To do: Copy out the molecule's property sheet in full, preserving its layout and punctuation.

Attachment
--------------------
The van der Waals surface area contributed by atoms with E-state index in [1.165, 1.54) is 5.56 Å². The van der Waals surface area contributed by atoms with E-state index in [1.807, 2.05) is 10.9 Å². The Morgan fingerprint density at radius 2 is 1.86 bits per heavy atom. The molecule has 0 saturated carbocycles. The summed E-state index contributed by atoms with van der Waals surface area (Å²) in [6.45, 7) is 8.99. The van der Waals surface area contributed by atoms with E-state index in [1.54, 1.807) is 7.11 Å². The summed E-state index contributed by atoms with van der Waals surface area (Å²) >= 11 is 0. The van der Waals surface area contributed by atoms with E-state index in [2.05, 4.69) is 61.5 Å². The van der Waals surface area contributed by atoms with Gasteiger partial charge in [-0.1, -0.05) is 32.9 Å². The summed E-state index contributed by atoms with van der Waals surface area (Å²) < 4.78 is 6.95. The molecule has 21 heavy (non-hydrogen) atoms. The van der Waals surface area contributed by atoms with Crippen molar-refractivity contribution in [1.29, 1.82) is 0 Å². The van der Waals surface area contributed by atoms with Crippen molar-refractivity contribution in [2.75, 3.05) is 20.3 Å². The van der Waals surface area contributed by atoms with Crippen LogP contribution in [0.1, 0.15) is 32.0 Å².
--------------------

The van der Waals surface area contributed by atoms with E-state index in [1.165, 1.54) is 5.56 Å². The van der Waals surface area contributed by atoms with E-state index in [1.807, 2.05) is 10.9 Å². The Morgan fingerprint density at radius 2 is 1.86 bits per heavy atom. The molecule has 0 saturated carbocycles. The summed E-state index contributed by atoms with van der Waals surface area (Å²) in [6.45, 7) is 8.99. The van der Waals surface area contributed by atoms with E-state index in [1.54, 1.807) is 7.11 Å². The summed E-state index contributed by atoms with van der Waals surface area (Å²) >= 11 is 0. The van der Waals surface area contributed by atoms with E-state index in [2.05, 4.69) is 61.5 Å². The van der Waals surface area contributed by atoms with Gasteiger partial charge in [-0.1, -0.05) is 32.9 Å². The summed E-state index contributed by atoms with van der Waals surface area (Å²) < 4.78 is 6.95. The molecule has 21 heavy (non-hydrogen) atoms. The van der Waals surface area contributed by atoms with Crippen molar-refractivity contribution in [1.29, 1.82) is 0 Å². The van der Waals surface area contributed by atoms with Crippen molar-refractivity contribution in [2.75, 3.05) is 20.3 Å². The van der Waals surface area contributed by atoms with Crippen LogP contribution in [0.1, 0.15) is 32.0 Å².